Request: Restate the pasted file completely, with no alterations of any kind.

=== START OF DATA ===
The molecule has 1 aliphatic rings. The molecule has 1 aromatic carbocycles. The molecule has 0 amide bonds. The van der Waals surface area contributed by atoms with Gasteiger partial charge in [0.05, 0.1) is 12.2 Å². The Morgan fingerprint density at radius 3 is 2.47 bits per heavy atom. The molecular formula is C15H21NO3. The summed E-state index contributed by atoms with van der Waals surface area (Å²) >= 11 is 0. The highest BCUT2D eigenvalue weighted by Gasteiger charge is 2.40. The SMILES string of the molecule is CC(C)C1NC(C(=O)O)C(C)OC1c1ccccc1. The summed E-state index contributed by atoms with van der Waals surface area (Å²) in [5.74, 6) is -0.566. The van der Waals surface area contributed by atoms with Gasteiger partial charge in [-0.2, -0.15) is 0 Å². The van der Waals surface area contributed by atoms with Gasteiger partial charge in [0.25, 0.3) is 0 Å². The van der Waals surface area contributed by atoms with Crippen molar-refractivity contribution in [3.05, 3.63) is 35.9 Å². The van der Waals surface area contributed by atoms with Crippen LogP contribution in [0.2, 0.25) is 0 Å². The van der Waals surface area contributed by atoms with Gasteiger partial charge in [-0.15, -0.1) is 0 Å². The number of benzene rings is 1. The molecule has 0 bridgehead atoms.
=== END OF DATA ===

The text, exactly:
The molecule has 1 aliphatic rings. The molecule has 1 aromatic carbocycles. The molecule has 0 amide bonds. The van der Waals surface area contributed by atoms with Gasteiger partial charge in [0.05, 0.1) is 12.2 Å². The Morgan fingerprint density at radius 3 is 2.47 bits per heavy atom. The molecular formula is C15H21NO3. The summed E-state index contributed by atoms with van der Waals surface area (Å²) >= 11 is 0. The highest BCUT2D eigenvalue weighted by Gasteiger charge is 2.40. The SMILES string of the molecule is CC(C)C1NC(C(=O)O)C(C)OC1c1ccccc1. The summed E-state index contributed by atoms with van der Waals surface area (Å²) in [5.74, 6) is -0.566. The van der Waals surface area contributed by atoms with Gasteiger partial charge in [-0.2, -0.15) is 0 Å². The van der Waals surface area contributed by atoms with Gasteiger partial charge in [0.25, 0.3) is 0 Å². The van der Waals surface area contributed by atoms with Crippen molar-refractivity contribution in [3.05, 3.63) is 35.9 Å². The van der Waals surface area contributed by atoms with Crippen LogP contribution in [0.2, 0.25) is 0 Å². The van der Waals surface area contributed by atoms with Gasteiger partial charge in [-0.15, -0.1) is 0 Å². The number of benzene rings is 1. The molecule has 0 bridgehead atoms.